Physical and mental issues always come along and become an obstacle in life that you must face. Many patients struggling with mental issues fail to overcome the obstruction to function as a normal human being. Many end up in convalescent hospitals or nursing homes, being sent away from their own lives. It is believed that there is no remedy for these mental illnesses, once it is caught up to you, there is no way to escape. Furthermore, the cost of therapy is also a significant factor in which such illnesses are so hard to be recovered from. However, under the guidance of Oliver Sacks, a well known scientist who is an expert in the field of neurology, many patients have found their way back to their old lives. It was through his strong convictions in believing there is still hope in these people did he successfully fought off the disorders.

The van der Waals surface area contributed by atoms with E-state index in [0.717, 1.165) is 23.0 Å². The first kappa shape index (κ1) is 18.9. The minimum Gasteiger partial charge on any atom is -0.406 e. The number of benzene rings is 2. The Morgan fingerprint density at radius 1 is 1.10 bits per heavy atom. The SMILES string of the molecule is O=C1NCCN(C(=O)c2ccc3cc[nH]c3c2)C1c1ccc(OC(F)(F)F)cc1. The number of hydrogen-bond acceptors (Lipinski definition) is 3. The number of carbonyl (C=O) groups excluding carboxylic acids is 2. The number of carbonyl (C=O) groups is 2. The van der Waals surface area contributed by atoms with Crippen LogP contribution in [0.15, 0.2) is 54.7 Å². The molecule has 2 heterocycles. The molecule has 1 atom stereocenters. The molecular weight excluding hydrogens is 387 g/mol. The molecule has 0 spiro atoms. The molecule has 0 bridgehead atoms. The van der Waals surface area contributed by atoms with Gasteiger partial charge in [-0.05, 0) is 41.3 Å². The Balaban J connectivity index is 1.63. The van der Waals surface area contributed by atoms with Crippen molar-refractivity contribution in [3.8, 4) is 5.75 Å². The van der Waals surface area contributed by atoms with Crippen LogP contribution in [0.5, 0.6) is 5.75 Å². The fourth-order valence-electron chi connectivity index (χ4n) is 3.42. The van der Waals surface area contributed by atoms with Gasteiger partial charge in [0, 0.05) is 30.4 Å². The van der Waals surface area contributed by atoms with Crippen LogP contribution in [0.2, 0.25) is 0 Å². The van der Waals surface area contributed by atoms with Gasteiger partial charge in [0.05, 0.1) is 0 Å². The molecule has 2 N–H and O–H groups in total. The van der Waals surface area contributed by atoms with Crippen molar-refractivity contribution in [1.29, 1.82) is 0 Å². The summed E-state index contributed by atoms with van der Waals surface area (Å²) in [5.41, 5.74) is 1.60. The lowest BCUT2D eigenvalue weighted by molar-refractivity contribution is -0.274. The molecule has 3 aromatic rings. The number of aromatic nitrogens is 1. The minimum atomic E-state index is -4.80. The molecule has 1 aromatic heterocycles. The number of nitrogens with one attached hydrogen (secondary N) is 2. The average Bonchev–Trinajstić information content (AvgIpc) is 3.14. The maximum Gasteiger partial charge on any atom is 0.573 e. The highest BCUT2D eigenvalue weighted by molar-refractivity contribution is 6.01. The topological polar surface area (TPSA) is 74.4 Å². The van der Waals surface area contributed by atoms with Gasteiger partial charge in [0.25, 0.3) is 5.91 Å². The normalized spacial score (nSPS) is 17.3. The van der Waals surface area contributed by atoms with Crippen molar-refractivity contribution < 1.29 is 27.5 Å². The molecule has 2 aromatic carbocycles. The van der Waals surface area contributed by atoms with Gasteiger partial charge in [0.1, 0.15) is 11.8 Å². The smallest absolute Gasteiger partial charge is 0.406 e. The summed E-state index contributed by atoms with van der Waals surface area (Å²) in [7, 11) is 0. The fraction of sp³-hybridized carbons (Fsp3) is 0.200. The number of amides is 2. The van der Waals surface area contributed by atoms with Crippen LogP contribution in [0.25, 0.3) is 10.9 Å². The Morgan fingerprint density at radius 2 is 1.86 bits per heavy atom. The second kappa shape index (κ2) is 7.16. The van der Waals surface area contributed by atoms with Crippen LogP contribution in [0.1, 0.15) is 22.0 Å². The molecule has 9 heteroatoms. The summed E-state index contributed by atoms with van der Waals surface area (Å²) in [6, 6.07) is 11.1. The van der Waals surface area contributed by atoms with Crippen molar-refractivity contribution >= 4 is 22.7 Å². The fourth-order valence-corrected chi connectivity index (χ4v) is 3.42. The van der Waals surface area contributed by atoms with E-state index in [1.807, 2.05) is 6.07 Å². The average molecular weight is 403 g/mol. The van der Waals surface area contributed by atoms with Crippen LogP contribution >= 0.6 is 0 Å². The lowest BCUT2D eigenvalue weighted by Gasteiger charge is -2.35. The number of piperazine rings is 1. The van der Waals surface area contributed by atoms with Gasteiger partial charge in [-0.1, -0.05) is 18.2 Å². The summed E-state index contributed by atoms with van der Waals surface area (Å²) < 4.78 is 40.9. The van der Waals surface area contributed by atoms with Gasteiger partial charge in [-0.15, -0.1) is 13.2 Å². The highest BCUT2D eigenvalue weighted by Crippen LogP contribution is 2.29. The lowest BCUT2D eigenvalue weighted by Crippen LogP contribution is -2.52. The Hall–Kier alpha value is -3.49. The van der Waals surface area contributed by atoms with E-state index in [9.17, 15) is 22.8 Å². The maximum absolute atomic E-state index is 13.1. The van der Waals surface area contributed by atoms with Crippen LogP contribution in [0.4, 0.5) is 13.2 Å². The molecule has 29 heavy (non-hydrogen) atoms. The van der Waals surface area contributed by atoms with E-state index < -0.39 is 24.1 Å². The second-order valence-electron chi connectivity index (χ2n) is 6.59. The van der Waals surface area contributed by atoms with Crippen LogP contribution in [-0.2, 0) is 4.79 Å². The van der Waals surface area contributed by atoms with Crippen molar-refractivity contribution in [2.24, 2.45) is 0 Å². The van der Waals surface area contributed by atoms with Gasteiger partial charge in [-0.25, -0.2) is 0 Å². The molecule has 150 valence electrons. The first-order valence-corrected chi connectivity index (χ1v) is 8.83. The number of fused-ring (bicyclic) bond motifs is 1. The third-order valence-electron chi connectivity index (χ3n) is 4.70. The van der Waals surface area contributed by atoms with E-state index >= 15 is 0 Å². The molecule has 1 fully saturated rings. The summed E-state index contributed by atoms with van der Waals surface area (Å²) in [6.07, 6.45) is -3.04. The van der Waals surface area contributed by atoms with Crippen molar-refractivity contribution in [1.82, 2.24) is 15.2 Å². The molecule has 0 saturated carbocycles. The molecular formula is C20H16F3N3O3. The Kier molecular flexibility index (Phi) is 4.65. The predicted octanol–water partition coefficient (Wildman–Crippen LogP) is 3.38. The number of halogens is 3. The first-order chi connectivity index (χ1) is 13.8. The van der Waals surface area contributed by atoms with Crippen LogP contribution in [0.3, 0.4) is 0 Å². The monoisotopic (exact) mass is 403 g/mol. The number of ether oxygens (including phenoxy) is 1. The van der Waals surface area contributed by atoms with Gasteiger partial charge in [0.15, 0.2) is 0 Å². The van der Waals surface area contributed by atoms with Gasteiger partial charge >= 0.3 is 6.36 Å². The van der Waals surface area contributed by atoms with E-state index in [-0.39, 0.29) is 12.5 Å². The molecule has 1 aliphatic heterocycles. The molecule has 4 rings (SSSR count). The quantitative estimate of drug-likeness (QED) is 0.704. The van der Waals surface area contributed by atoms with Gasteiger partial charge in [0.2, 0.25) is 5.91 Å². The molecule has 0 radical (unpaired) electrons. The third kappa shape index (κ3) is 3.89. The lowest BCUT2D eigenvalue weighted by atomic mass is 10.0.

Report from the University of Florida
So how does the society view these people with disabilities? Citing from the Paul Burtner College of Dentistry, University of Florida, the way people have viewed these disabled individuals has changed over time. “Prior to the twentieth century, social attitudes reflected the view that persons with disabilities were unhealthy, defective and deviant.” (Society’s Attitude Toward People with Disabilities.” Paul Burtner » College of Dentistry » University of Florida, paul-burtner.dental.ufl.edu/oral-health-care-for-persons-with-disabilities/societys-attitude-toward-people-with-disabilities/) It was not untill the the 1960s and the 1970s did legislatives and social changes occured that changed the society’s attitude. Families started to take care of these people in homes themselves, and the society were beginning to change the terminology they use to call them. For example, terms like “mentally retarded” were substituted with “disabled”. As the society bcame more civilized, individuality was more emphasized rather than the disability of the person. Mentally retarded people moved on from worrying about family embarassment to openly presenting themselves as disabled to the society. Stigma no longer stops a person from being honest with themselves, it no longer plays a part in mentally disabled individuals.
Movie “Awakenings”